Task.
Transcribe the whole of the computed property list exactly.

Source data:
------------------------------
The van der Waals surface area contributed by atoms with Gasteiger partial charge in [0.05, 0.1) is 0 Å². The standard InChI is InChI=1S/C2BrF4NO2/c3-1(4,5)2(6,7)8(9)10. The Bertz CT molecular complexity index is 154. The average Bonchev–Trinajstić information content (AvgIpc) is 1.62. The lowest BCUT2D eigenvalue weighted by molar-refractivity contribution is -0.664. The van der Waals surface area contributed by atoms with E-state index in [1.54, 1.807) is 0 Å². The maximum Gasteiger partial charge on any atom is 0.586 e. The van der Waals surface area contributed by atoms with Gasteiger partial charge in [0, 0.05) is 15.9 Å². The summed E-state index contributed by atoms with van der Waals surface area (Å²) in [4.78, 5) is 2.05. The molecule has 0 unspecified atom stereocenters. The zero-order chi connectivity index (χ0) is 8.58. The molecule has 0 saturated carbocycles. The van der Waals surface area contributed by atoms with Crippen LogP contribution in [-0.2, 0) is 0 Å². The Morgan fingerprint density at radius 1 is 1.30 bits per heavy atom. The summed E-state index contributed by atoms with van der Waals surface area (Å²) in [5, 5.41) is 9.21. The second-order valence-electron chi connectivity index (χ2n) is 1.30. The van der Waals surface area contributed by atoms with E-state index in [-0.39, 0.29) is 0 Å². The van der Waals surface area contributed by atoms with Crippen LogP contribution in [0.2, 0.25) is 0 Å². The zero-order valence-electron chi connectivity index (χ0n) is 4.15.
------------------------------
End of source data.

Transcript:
The van der Waals surface area contributed by atoms with Gasteiger partial charge in [0.05, 0.1) is 0 Å². The standard InChI is InChI=1S/C2BrF4NO2/c3-1(4,5)2(6,7)8(9)10. The Bertz CT molecular complexity index is 154. The average Bonchev–Trinajstić information content (AvgIpc) is 1.62. The lowest BCUT2D eigenvalue weighted by molar-refractivity contribution is -0.664. The van der Waals surface area contributed by atoms with E-state index in [1.54, 1.807) is 0 Å². The maximum Gasteiger partial charge on any atom is 0.586 e. The van der Waals surface area contributed by atoms with Gasteiger partial charge in [0, 0.05) is 15.9 Å². The summed E-state index contributed by atoms with van der Waals surface area (Å²) in [4.78, 5) is 2.05. The molecule has 0 unspecified atom stereocenters. The zero-order chi connectivity index (χ0) is 8.58. The molecule has 0 saturated carbocycles. The van der Waals surface area contributed by atoms with Crippen LogP contribution in [-0.2, 0) is 0 Å². The Morgan fingerprint density at radius 1 is 1.30 bits per heavy atom. The summed E-state index contributed by atoms with van der Waals surface area (Å²) in [5, 5.41) is 9.21. The second-order valence-electron chi connectivity index (χ2n) is 1.30. The van der Waals surface area contributed by atoms with E-state index in [-0.39, 0.29) is 0 Å². The van der Waals surface area contributed by atoms with Crippen LogP contribution in [0.2, 0.25) is 0 Å². The zero-order valence-electron chi connectivity index (χ0n) is 4.15.